The second assumption, namely, that moral blameworthiness of all kinds is grounded in the bad intentions of moral agents who cause harm, is also very useful to critics of collective responsibility, since it enables them to stipulate that collective responsibility requires, not just group intentions, but the ability of groups to have bad intentions or at least to be morally faulty. How, critics ask, can groups, as distinct from their individual members, be understood to have bad intentions? to be morally faulty? to have a moral character, faulty or not? How, in other words, can they be understood as appropriate bearers of moral blameworthiness, guilt, or shame?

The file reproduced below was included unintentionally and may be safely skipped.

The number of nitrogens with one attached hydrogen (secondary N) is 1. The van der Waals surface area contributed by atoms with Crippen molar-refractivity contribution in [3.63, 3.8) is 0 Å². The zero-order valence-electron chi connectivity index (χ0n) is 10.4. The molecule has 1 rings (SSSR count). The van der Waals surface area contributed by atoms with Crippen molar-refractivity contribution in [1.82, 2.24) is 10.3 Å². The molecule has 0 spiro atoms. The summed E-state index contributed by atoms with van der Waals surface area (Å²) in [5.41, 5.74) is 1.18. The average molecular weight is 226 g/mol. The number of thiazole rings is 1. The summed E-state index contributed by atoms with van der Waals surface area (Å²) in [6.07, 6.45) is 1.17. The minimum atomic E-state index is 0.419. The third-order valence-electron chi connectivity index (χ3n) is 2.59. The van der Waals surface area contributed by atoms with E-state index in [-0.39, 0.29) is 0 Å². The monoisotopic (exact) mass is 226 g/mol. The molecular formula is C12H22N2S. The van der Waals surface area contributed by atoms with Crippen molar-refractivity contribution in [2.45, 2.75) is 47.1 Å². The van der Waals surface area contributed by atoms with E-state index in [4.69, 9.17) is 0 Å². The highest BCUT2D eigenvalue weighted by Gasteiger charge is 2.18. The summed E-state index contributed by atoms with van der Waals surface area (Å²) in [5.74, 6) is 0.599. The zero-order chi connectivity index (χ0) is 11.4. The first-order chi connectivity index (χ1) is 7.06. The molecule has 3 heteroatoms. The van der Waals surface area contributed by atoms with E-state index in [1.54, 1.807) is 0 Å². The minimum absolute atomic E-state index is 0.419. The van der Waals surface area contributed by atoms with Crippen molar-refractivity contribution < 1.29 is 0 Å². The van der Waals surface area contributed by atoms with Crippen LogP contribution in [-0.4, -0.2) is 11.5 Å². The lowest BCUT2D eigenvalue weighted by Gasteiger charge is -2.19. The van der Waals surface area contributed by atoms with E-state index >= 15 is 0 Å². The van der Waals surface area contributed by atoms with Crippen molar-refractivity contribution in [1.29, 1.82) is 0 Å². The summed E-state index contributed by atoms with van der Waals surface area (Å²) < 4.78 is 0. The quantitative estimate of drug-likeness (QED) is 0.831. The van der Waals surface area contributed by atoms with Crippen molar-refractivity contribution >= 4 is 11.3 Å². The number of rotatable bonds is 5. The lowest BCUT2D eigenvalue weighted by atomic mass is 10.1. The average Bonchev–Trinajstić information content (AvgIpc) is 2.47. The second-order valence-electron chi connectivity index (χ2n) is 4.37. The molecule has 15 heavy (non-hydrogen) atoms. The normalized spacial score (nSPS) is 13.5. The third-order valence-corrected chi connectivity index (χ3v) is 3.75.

A majority of critics here concentrate on showing either that actions are associated exclusively with individuals, not groups, or that groups, which do not have minds of their own, cannot make choices or hold beliefs in the sense required by the formulation of intentions. H. D Lewis concentrates on making both points in his 1948 critique of collective responsibility. So, too, does J. W. N. Watkins (Watkins 1957). Later methodological individualists such as Alvin Goldman (Goldman 1970), Stephen Sverdlik (1987), J. Angelo Corlett (Corlett 2001), and Jan Narveson (2002), unlike their predecessors, are generally willing to acknowledge the sensibility of collective responsibility in a limited number of cases. But, they, too, draw attention to the host of difficulties that arise for collective responsibility as a moral construct once we acknowledge the simple fact that collectives do not have full blown mental lives.